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On May 3, 2024, three people were arrested in connection with the murder of Sikh leader Hardeep Singh Nijjar in British Columbia in June 2023. Last September, Prime Minister Justin Trudeau accused the Indian government of involvement in the assassination, marking a new chapter in the saga of cooling relations between Canada and India.

India is in the midst of an election. In the world’s largest democracy, hundreds of millions of voters have been exercising their right to vote since April 19. The final voting day is June 1. The Bharatiya Janata Party (BJP), which won two consecutive majority mandates in 2014 and 2019, is seeking a third one.

The outcome of the election is not really in doubt. The opposition has regrouped around the I.N.D.I.A. coalition, led by the Congress Party—which dominated Indian politics until 2014. But it has been unable to offer a viable alternative to Narendra Modi’s party.

How will Canada position itself after this election?

Historical tensions

The Sikh diaspora represents around 2 per cent of Canada’s population, or almost 800,000 Canadians. It is also the largest Sikh community outside of India, which partly explains the strained relations between the two countries. The Sikh diaspora is heavily involved in a separatist movement, as illustrated by the organization of an unofficial referendum in Canada and other countries for the creation of Khalistan, a Sikh-majority state in the region that includes the Indian Punjab.

India accuses Canada of doing nothing to limit the activities of the movement, many of whose members are considered terrorists by Delhi. Modi’s government perceives the granting of Canadian citizenship to Sikh separatist leaders, and Ottawa’s inaction, as a form of interference in its internal affairs.

Modi’s BJP is a Hindu nationalist party with a public Hindutva philosophy: to make India a Hindu state by restricting the rights of minorities, whether Sikh, Muslim, Christian or other. Since 2014, the central government and those of other BJP-led states have adopted rules that discriminate against religious minorities, including the two-tier citizenship law or the one restricting interfaith marriage between Hindus and Muslims.

This “Hinduized” vision of India partly explains why the government attaches so much importance to the Sikh separatist movement, which is sustained by the diaspora.

The separatist movement had been less visible since the 1990s, but the arrival of the BJP in power has helped revive it. This situation is at the heart of diplomatic tensions between Canada and India, and directly affects their economic relations.

Moreover, in the development of its foreign and domestic policies, the Modi government engages in doublespeak. Within its borders, it adopts a narrative that the Hindu nation must be protected from any movement that undermines the country’s unity. In the current electoral context, Modi is using his strained relationship with Canada as an example to reinforce nationalist sentiment. Talking about ethno-religious tensions and propelling a Hindu nationalist discourse allows him to divert attention from more pressing issues, such as the state of human development in the country.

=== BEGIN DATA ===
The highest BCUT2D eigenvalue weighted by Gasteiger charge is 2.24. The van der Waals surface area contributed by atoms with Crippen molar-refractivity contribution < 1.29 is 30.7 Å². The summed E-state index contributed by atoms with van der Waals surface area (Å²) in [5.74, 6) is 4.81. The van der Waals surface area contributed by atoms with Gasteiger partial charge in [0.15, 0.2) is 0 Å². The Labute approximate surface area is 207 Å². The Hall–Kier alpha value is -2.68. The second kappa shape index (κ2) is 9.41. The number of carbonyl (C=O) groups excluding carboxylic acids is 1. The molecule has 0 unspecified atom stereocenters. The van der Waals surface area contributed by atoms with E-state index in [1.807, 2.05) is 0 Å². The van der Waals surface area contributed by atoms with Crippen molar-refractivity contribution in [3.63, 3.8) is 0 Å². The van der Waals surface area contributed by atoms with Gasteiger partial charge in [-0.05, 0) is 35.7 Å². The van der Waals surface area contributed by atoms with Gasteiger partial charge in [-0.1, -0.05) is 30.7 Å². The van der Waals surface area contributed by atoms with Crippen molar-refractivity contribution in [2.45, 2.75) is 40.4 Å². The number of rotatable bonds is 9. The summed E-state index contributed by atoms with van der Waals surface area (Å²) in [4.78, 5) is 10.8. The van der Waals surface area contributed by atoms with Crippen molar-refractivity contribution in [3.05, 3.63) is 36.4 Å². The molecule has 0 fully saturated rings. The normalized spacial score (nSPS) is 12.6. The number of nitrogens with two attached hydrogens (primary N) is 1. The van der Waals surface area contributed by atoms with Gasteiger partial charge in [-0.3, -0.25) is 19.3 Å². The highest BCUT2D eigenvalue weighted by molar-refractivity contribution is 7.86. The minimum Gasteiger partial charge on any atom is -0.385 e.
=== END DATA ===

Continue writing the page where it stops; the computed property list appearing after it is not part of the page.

While the unemployment rate was around 6.6 per cent at the start of 2024, it is now 44 per cent among 20- to 24-year-olds and 14 per cent among 25- to 29-year-olds. In the 2024 World Press Freedom Index, India ranked 159th out of 180 countries. In terms of the Human Development Index, three out of every 100 babies born in 2022 will die before their fifth birthday.

Outside its borders, the Indian government prides itself on being the world’s largest democracy, thanks to the scale of its electoral process. But India’s democracy is in serious decline, with increasing intercommunal violence, information control through attacks on freedom of association and of the press, weakening of the opposition, and concentration of wealth in the hands of a few conglomerates close to Modi.

It’s hardly surprising, then, that some analysts speak of a “facade pluralism”, an “authoritarian drift”, a descent into a “competitive-authoritarian” system, or even the death of Indian democracy.

Canada has the most to lose

Since 2010, India and Canada had been negotiating the adoption of a comprehensive economic partnership agreement. A first hiatus took place from 2017 to 2022, but the Canadian government’s accusations against Delhi in September 2023 put a halt on the talks. For the time being, there is no indication that negotiations will resume any time soon, although India’s high commissioner to Canada, Sanjav Kumar Verma, recently stated in Montreal that he had no concerns about economic relations between the two countries.